It is not without reason that Gandhi is probably the most talked and written about figure in the modern era. A peculiar characteristic of the Gandhi phenomenon is that once one delves into academic research on his life, it is hard to resist the temptation of ending up as an admirer of this towering figure. Being exposed to his speeches and writings sheds off the larger-than-life halo around him, which only adds positively to his assessment as an individual with all his weaknesses and flaws. Another reason why Gandhi seems to have so contradictory positions is due to the simple fact that he never hid any of his thoughts, and brought his private life fully into the public sphere, unlike other leaders. Once we get a deep insight into any person’s private sphere and are exposed to the entirety of his thought process, we are bound to be witness to the nuances of the functioning of their thought processes. One must also confess, that Gandhi’s is a legacy that everyone wishes to possess, but none wants to own and live up to. The reason being a sheer lack of capacity to live up to all that Gandhi stands for. Gandhi is a person whom none on the political spectrum have been able to fully appropriate. And this inability to appropriate Gandhi also ends up in fuming a reactionary attitude towards him.
Some of the major reasons for us as a knowledge society to engage with Gandhi is that he was, before anything, a diehard advocate and practitioner of reform of the self. Gandhi’s life is an exemplar of how to organically evolve as a person. The quest for truth, rather than perfection, brings out the best in us over time. Gandhi’s life (as he subtly stated, “My life is my message”) can indeed be an inspirational message for us all. One must also not forget that Gandhi was a theorist par excellence. The ease of his availability to both the common populace and the intellectuals is fascinating. His experimental nature, theoretical worldview in action, eccentricity and a constant search for truth and evolution are paradigms in their own right.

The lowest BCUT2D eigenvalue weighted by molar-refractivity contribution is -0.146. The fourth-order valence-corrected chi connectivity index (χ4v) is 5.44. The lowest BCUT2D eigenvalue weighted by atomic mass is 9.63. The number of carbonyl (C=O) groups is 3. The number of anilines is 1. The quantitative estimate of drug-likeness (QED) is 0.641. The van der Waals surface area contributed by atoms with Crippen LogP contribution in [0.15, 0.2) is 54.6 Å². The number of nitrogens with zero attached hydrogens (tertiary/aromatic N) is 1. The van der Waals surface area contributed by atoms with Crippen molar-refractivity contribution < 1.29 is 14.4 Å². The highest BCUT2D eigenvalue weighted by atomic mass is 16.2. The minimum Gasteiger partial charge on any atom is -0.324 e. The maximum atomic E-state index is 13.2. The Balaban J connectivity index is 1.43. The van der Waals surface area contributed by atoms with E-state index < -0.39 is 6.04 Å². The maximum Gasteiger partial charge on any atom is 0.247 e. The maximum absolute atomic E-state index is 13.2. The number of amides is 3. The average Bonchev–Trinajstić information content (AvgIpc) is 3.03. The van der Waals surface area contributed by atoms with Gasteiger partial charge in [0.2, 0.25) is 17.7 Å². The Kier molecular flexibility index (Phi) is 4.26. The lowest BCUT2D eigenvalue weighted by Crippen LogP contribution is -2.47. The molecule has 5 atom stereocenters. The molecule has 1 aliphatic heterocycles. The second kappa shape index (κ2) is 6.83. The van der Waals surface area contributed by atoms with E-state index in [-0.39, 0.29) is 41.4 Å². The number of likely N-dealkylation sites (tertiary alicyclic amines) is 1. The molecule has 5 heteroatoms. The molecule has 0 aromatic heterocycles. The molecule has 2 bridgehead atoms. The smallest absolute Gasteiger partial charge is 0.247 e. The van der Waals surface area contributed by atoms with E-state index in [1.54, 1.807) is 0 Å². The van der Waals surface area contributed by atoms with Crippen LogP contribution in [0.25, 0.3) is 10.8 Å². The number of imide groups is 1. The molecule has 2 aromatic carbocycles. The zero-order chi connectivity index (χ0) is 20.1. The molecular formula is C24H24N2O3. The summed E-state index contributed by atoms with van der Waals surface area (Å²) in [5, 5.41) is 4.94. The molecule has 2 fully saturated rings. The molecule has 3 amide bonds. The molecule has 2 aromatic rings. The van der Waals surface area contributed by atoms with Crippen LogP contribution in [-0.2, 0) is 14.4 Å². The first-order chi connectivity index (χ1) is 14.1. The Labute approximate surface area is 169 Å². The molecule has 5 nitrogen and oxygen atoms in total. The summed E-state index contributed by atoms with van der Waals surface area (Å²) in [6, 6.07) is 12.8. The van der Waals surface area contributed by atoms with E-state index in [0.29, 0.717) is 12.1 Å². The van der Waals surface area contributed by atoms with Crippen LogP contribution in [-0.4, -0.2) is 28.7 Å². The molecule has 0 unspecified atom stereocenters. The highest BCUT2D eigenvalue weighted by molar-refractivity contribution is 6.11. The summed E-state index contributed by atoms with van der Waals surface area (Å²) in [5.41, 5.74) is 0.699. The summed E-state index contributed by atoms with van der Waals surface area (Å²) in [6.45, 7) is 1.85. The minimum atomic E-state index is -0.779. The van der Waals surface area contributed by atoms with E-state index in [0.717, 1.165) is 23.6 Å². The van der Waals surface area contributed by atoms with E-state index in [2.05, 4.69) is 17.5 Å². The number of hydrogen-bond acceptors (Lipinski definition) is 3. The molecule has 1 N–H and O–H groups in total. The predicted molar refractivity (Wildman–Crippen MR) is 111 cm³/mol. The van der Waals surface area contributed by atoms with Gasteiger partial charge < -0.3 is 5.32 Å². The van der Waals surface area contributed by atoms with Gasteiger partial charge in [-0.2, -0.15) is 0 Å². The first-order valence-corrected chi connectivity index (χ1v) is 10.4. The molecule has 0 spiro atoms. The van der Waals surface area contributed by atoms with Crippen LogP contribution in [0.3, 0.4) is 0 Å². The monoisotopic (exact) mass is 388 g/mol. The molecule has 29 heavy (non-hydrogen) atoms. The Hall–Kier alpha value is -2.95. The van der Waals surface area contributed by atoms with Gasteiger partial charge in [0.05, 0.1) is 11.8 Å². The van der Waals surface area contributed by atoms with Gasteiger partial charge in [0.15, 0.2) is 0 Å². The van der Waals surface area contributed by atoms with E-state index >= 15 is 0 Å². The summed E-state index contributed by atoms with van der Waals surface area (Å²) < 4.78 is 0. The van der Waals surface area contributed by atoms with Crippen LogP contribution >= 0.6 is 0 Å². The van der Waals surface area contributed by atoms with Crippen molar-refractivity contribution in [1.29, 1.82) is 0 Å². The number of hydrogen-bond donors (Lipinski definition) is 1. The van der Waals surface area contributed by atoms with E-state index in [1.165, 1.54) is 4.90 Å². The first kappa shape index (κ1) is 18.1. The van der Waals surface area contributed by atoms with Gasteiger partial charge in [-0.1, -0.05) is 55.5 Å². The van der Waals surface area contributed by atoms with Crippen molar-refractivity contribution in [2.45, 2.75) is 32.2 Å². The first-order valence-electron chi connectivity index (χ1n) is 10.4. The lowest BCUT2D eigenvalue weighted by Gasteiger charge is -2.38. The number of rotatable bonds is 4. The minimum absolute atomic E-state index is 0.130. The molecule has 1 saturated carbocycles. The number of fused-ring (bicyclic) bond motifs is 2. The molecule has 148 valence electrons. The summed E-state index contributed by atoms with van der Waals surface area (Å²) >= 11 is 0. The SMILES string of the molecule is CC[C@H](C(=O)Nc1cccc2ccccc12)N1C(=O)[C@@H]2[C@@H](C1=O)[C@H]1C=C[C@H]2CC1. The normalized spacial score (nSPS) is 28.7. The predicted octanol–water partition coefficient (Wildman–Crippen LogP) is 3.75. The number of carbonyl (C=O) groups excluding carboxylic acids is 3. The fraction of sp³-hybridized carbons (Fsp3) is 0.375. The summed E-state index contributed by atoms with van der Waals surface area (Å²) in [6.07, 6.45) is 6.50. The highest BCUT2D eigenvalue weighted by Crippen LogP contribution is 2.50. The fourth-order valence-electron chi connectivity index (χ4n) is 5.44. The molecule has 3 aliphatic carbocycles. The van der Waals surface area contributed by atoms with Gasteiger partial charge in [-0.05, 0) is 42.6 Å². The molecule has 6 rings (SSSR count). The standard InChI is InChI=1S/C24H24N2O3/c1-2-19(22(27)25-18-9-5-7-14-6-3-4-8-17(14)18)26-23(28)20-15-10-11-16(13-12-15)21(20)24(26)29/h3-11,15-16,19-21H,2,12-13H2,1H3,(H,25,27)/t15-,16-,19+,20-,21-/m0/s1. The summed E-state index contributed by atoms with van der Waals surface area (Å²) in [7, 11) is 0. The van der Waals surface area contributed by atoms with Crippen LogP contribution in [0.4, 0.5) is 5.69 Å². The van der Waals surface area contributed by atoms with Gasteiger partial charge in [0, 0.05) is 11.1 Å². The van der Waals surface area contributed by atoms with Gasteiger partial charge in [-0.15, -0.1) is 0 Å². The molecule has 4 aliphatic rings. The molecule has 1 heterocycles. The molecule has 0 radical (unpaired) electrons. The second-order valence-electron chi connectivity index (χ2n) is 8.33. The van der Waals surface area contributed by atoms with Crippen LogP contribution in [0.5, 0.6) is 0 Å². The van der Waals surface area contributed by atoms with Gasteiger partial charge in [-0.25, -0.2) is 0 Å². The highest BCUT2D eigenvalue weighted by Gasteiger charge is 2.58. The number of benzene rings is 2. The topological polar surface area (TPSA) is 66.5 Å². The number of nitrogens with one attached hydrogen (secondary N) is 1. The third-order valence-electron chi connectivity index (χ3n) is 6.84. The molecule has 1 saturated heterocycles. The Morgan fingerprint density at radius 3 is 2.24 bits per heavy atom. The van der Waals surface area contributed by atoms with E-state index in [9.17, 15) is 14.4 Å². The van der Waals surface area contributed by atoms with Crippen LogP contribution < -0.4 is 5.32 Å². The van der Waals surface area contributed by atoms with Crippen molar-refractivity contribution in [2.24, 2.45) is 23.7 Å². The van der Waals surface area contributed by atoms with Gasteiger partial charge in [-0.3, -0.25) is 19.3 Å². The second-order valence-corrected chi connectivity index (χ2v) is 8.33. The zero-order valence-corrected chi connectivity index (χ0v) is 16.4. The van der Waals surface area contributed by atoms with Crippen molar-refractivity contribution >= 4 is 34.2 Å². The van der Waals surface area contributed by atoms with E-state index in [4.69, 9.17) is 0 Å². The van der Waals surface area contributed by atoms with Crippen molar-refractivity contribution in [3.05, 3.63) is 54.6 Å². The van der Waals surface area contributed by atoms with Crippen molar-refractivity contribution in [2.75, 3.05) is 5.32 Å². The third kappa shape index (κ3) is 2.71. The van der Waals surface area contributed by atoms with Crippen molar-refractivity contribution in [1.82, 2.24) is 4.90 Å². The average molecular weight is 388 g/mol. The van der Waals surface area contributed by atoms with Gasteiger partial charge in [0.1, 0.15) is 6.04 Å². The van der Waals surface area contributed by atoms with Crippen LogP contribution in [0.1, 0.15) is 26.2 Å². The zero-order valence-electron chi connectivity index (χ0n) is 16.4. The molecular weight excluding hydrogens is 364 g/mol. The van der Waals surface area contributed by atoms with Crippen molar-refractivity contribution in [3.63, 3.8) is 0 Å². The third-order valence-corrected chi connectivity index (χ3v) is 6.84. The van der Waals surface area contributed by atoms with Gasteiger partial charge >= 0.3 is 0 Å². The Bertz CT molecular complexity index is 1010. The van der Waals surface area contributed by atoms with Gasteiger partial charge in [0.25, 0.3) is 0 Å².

This article should not be perceived as a justification for all of Gandhi’s thoughts and actions. Rather, it should be seen as a humble appeal, especially to the youth, to engage with Gandhi in a non-partisan, balanced manner, by contextualizing his ideas, thoughts and actions in the socio-political framework of his age. Although Gandhi ought to be critiqued and criticized where it’s reasonably justified, he should be allowed his indulgences, and excused for his pitfalls (which might have been an inevitable result of the broader socio-political narratives of the contemporary era). This could be a small concession we could make for him on his 152nd birth anniversary. Gandhi, the Mahatma and the politician, is a perfect blend of ideal thought and pragmatic politics. His life is a statement against the perceived incompatibility of idealism and pragmatism. Perhaps the seeming contradictions are also a call for delving into his oeuvre in order to understand the consistency of his political thought. As Gandhi himself said, “Whenever I have been obliged to compare my writing even of fifty years ago with the latest, I have discovered no inconsistency between the two. But friends who observe inconsistency will do well to take the meaning that my latest writing may yield unless, of course, they prefer the old. But before making the choice they should try to see if there is not an underlying and abiding consistency between the two seeming inconsistencies.” More than anything, Gandhi stands for the upholding of truth and purity in one’s political thought. Rather than advocating consistency in one’s position on different political issues, Gandhi would prefer standing for truth and righteousness. Gandhi often stated that, “In my search after Truth I have discarded many ideas and learnt many new things… and, therefore, when anybody finds any inconsistency between any two writings of mine, if he has still faith in my sanity, he would do well to choose the later of the two on the same subject.”Gandhi, through this statement, explained subtly what it means to evolve as a person, and a seeker of truth should have the right to evolve. Whatever opinions one may have about Gandhi, one should surely make the effort to read his writings and speeches thoroughly, as witnessing his life would indeed help us reform and evolve our own thought process.